First foreign aid reaches Tonga as new photos show tsunami devastation

The first planes carrying foreign aid have arrived in Tonga five days after the South Pacific island nation was hit by a tsunami following an undersea volcanic eruption.
A state of emergency has now been declared in the wake of Saturday’s eruption and subsequent tsunami which killed at least three people and has devastated communities – completely destroying most of the homes on several islands.

It knocked out communications for the nation of about 105,000 people, cutting it off from the rest of the world, and spoiled most of its drinking water.
The United Nations said that about 84,000 people – more than 80% of the population – has been badly affected by the disaster.

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What do we know about Tonga volcano eruption?
Humanitarian aid and disaster relief supplies


On Thursday, a Royal New Zealand Air Force C-130 Hercules landed at Tonga’s Fua’amotu International Airport after a blanket of volcanic ash was cleared off the runway.

It brought much-needed humanitarian aid and disaster relief supplies including water containers, kits for temporary shelters, generators, hygiene and family kits, and communications equipment.

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Its arrival was shortly followed by an Australian Globemaster military transport aircraft, ABC reported, carrying water desalination equipment, shelters, kitchens, and a sweeper to help remove ash from the airport.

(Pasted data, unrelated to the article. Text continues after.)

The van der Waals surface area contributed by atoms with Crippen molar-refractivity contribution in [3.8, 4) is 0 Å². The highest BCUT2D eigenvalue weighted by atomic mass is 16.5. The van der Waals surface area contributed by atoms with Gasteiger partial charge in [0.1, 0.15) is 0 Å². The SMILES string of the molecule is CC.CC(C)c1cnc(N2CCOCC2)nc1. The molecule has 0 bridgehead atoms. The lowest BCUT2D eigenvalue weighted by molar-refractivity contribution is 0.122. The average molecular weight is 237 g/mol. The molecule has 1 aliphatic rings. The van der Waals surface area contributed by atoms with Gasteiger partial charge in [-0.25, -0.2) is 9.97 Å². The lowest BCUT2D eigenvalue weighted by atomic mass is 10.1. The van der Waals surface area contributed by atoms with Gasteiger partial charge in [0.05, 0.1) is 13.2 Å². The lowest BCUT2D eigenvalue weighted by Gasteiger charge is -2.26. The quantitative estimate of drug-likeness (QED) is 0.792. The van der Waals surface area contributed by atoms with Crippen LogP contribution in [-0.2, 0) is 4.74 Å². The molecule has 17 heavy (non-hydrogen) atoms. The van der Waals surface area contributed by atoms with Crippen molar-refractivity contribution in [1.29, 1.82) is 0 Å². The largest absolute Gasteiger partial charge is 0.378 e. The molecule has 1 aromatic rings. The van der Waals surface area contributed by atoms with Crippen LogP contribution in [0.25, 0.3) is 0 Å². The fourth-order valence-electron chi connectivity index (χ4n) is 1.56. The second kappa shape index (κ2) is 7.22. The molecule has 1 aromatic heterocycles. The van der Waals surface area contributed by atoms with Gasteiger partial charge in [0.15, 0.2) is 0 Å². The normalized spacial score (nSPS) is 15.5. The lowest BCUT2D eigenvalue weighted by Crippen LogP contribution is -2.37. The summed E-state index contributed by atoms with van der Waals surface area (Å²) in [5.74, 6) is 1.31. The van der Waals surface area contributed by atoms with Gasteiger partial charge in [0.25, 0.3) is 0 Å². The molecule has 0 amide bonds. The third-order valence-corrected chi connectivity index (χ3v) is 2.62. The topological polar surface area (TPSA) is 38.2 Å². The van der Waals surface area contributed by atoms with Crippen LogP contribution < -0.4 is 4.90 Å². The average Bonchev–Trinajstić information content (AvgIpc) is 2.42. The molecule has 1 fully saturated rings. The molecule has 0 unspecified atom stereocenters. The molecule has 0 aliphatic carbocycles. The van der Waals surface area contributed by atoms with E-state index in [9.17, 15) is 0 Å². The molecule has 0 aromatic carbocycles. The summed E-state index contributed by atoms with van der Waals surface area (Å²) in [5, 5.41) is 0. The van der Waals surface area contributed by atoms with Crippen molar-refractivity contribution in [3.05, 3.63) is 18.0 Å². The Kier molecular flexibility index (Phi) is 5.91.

Some telephone connections have been restored, but it could take another month or so for full internet services to resume.

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Tonga eyewitness recalls eruption
New photos show devastation
New images posted on social media by the Tongan consulate on Wednesday night showed the extent of the devastation and damage: cars covered in ash and homes flattened and reduced to rubble with children playing among the debris.
“Nuku’alofa, the ‘city’ of The Kingdom of #Tonga, covered in volcanic ash,” it tweeted.

Rachael Moore, Australia’s high commissioner to Tonga, said the loss of property had been “catastrophic”.
“Along the western beaches there is a moonscape where once beautiful resorts and many, many homes stood,” she told Australian radio, adding that drinking water was “an extremely high priority”.

Urgent need for safe drinking water
Marian Kupu, a radio journalist in the capital, told Reuters news agency Tongans feared they may run out of drinking water.
“Each home has their own tanks of water supply but most of them are filled with dust so it’s not safe for drinking,” she said.
“I won’t say we are expecting more deaths but as we are speaking the government is trying to fly to the other islands to check over them.”
Asked if there was enough food, she said: “I can say maybe we can survive for the next few weeks but I’m not sure about water.”
A ship from New Zealand carrying 250,000 litres of water and desalination equipment that will be able to produce 70,000 litres a day is due to arrive on Friday.

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Drone shows Peru oil spill damage
Oil spill caused by Tonga volcano
The volcanic eruption sent “violent” waves across the Pacific and caused an Italian-flagged ship loading oil about 6,200 miles away to topple, spilling thousands of barrels into Peruvian waters.
Dozens of fishermen have protested outside Peru’s main oil refinery, La Pampilla, which processes around 117,000 barrels a day and is managed by Spanish company Repsol.
Repsol said it was caused by “the violence of the waves”.

Source : Sky News